Tom acts like this is such a key piece of evidence that he uses it as the trap for Mark to reveal himself. In a ludicrously-written sequence, Scavenger challenges Mark's 'reporting' by claiming that there was no music playing at any of the crime scenes. Mark rankles at the suggestion that he would ever fudge the facts in a fictional novel (seriously, that's what happens), and responds that he knows what songs were actually playing at the first two crime scenes. Scavenger then claims that Mark has just revealed himself, because only the Family Man had that information. Apparently Mark finds this such a compelling argument that he immediately turns evil and starts trying to shoot literally everyone around him.

You're correct if you find that sequence of events unbelievable. It's so incredibly bad that I literally did not believe it the first time I read it. Try to wrap your head around what happened there. Scavenger is convinced that Mark is the killer because he fictionalized events in a novel. Mark is convinced that he's been caught because he - a reporter-turned-author who extensively researched a book - is in possession of facts that aren't available to the general public, but are known by literally hundreds of law enforcement personnel, any of whom he could have gotten the information from, what with this being a decade-old cold case.

Not only has Tom lied for the entire length of the book, he isn't even able to come up with a logical way for the truth to come out. It's just inexcusable that this book was released with a plot this shoddy.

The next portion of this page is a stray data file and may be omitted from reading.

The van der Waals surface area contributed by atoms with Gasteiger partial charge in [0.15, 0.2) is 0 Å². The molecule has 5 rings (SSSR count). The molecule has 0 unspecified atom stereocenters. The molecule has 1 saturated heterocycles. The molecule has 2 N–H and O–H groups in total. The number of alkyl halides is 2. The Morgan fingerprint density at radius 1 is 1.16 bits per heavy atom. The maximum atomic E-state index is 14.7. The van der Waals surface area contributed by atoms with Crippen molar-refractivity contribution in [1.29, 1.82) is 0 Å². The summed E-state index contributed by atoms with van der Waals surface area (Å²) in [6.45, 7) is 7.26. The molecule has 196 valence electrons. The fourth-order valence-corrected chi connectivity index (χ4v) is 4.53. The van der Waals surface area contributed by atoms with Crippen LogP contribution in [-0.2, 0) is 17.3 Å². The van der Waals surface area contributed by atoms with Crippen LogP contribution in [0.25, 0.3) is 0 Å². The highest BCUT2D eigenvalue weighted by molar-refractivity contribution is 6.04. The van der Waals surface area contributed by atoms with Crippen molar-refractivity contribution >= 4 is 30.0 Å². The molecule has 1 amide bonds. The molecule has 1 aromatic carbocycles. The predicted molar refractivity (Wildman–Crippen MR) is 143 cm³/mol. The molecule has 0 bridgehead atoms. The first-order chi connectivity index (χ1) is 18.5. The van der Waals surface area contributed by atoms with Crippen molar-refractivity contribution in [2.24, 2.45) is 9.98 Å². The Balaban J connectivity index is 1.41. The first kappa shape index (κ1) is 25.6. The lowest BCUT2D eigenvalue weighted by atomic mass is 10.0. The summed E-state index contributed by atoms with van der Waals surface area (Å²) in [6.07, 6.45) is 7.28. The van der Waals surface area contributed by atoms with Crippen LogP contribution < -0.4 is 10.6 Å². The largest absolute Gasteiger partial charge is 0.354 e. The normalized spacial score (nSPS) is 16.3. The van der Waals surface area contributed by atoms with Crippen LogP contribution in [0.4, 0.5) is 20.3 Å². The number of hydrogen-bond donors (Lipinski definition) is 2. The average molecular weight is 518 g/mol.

The final kicker is that this reveal not only doesn't make sense, but winds up invalidating almost the entire plot. Join me, please, right at the beginning of this tale, when Scavenger finishes reading the book and contacts the FBI agent who had been obsessed with wrapping up the case. We don't see this scene, but we hear about it later, and here's the gist of the conversation:

Scavenger: "I just read Dark Desire, and I think Mark might be the killer in real life!"
FBI Agent: "Why do you think that?"
Scavenger: "Because he says that there was themed music playing at the crime scenes, but there wasn't anything about that in the newspapers, and I know for a fact there wasn't any music playing at the last two crime scenes, although I'm not going to tell you why I'm so sure about that!"
FBI Agent: "Well, I just checked the files, and it seems that the songs he wrote about in the book weren't the ones playing at the crime scenes, except for the one he personally witnessed."
Scavenger: "Oh. So do you want to help me with a super-illegal scheme to torture this guy until he admits to being the Family Man?"
FBI Agent: "Sure."

Does this seem like the kind of evidence that would motivate anyone to risk their freedom, or lives, even?

So farewell, Scavenger, a book so absurdly awful that it's haunted my dreams for over a decade. I hope that writing this extensive article will finally banish that hobgoblin from my thoughts.

Oh, I also hope that you, the reader, enjoyed it. My opinion on the book, I mean. Not the book itself, obviously. No one can do that.